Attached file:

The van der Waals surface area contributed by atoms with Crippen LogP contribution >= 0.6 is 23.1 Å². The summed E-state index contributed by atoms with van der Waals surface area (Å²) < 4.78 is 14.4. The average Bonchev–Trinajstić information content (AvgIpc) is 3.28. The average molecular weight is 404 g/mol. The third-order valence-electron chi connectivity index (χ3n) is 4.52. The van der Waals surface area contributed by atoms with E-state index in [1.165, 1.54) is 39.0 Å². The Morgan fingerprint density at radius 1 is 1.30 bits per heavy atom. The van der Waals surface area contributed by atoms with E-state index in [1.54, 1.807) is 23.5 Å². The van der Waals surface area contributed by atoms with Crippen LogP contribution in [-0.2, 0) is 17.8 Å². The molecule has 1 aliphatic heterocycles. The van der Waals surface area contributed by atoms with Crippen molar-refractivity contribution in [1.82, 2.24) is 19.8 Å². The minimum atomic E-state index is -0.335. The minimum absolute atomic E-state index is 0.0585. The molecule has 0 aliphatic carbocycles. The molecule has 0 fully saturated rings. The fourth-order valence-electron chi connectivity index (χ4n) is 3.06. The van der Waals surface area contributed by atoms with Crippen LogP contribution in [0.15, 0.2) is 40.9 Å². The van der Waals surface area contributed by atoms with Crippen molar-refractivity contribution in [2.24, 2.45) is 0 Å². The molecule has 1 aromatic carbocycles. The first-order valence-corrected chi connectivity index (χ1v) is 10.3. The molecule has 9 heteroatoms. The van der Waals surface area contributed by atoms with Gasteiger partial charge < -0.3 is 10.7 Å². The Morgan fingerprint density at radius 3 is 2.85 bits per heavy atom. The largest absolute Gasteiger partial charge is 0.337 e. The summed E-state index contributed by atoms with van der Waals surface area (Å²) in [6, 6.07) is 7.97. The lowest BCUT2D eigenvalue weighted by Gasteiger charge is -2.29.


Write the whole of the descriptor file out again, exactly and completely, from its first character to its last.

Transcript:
The van der Waals surface area contributed by atoms with Crippen LogP contribution >= 0.6 is 23.1 Å². The summed E-state index contributed by atoms with van der Waals surface area (Å²) < 4.78 is 14.4. The average Bonchev–Trinajstić information content (AvgIpc) is 3.28. The average molecular weight is 404 g/mol. The third-order valence-electron chi connectivity index (χ3n) is 4.52. The van der Waals surface area contributed by atoms with E-state index in [1.165, 1.54) is 39.0 Å². The Morgan fingerprint density at radius 1 is 1.30 bits per heavy atom. The van der Waals surface area contributed by atoms with E-state index in [1.54, 1.807) is 23.5 Å². The van der Waals surface area contributed by atoms with Crippen LogP contribution in [-0.2, 0) is 17.8 Å². The molecule has 1 aliphatic heterocycles. The van der Waals surface area contributed by atoms with Crippen molar-refractivity contribution in [1.82, 2.24) is 19.8 Å². The minimum atomic E-state index is -0.335. The minimum absolute atomic E-state index is 0.0585. The molecule has 0 aliphatic carbocycles. The molecule has 0 fully saturated rings. The fourth-order valence-electron chi connectivity index (χ4n) is 3.06. The van der Waals surface area contributed by atoms with Crippen LogP contribution in [0.15, 0.2) is 40.9 Å². The van der Waals surface area contributed by atoms with Crippen molar-refractivity contribution in [2.24, 2.45) is 0 Å². The molecule has 1 aromatic carbocycles. The first-order valence-corrected chi connectivity index (χ1v) is 10.3. The molecule has 9 heteroatoms. The van der Waals surface area contributed by atoms with Gasteiger partial charge < -0.3 is 10.7 Å². The Morgan fingerprint density at radius 3 is 2.85 bits per heavy atom. The largest absolute Gasteiger partial charge is 0.337 e. The summed E-state index contributed by atoms with van der Waals surface area (Å²) in [6, 6.07) is 7.97. The lowest BCUT2D eigenvalue weighted by Gasteiger charge is -2.29.